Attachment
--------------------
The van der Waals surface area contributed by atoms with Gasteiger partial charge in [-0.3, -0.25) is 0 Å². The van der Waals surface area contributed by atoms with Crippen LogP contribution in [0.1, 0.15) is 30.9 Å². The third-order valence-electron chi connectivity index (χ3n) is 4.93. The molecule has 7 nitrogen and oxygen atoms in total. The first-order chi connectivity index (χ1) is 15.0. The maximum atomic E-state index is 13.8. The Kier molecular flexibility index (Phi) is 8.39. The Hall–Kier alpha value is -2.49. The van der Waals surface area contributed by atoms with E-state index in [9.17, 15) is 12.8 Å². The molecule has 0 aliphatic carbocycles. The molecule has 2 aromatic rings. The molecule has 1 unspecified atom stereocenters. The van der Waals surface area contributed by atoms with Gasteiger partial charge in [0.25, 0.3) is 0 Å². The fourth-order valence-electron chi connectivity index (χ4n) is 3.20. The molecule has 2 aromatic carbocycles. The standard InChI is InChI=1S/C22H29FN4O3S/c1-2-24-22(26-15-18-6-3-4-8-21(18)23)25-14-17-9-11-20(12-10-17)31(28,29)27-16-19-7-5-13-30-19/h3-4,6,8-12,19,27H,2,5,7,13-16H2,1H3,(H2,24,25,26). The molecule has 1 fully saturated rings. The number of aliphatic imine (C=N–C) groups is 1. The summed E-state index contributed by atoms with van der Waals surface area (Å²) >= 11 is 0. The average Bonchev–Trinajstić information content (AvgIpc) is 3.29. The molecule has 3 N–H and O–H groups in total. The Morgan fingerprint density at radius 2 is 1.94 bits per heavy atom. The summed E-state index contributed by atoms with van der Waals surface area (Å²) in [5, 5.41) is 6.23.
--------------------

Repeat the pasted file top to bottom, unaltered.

The van der Waals surface area contributed by atoms with Gasteiger partial charge in [-0.3, -0.25) is 0 Å². The van der Waals surface area contributed by atoms with Crippen LogP contribution in [0.1, 0.15) is 30.9 Å². The third-order valence-electron chi connectivity index (χ3n) is 4.93. The molecule has 7 nitrogen and oxygen atoms in total. The first-order chi connectivity index (χ1) is 15.0. The maximum atomic E-state index is 13.8. The Kier molecular flexibility index (Phi) is 8.39. The Hall–Kier alpha value is -2.49. The van der Waals surface area contributed by atoms with E-state index in [9.17, 15) is 12.8 Å². The molecule has 0 aliphatic carbocycles. The molecule has 2 aromatic rings. The molecule has 1 unspecified atom stereocenters. The van der Waals surface area contributed by atoms with Gasteiger partial charge in [0.25, 0.3) is 0 Å². The fourth-order valence-electron chi connectivity index (χ4n) is 3.20. The molecule has 2 aromatic carbocycles. The standard InChI is InChI=1S/C22H29FN4O3S/c1-2-24-22(26-15-18-6-3-4-8-21(18)23)25-14-17-9-11-20(12-10-17)31(28,29)27-16-19-7-5-13-30-19/h3-4,6,8-12,19,27H,2,5,7,13-16H2,1H3,(H2,24,25,26). The molecule has 1 fully saturated rings. The number of aliphatic imine (C=N–C) groups is 1. The summed E-state index contributed by atoms with van der Waals surface area (Å²) >= 11 is 0. The average Bonchev–Trinajstić information content (AvgIpc) is 3.29. The molecule has 3 N–H and O–H groups in total. The Morgan fingerprint density at radius 2 is 1.94 bits per heavy atom. The summed E-state index contributed by atoms with van der Waals surface area (Å²) in [5, 5.41) is 6.23.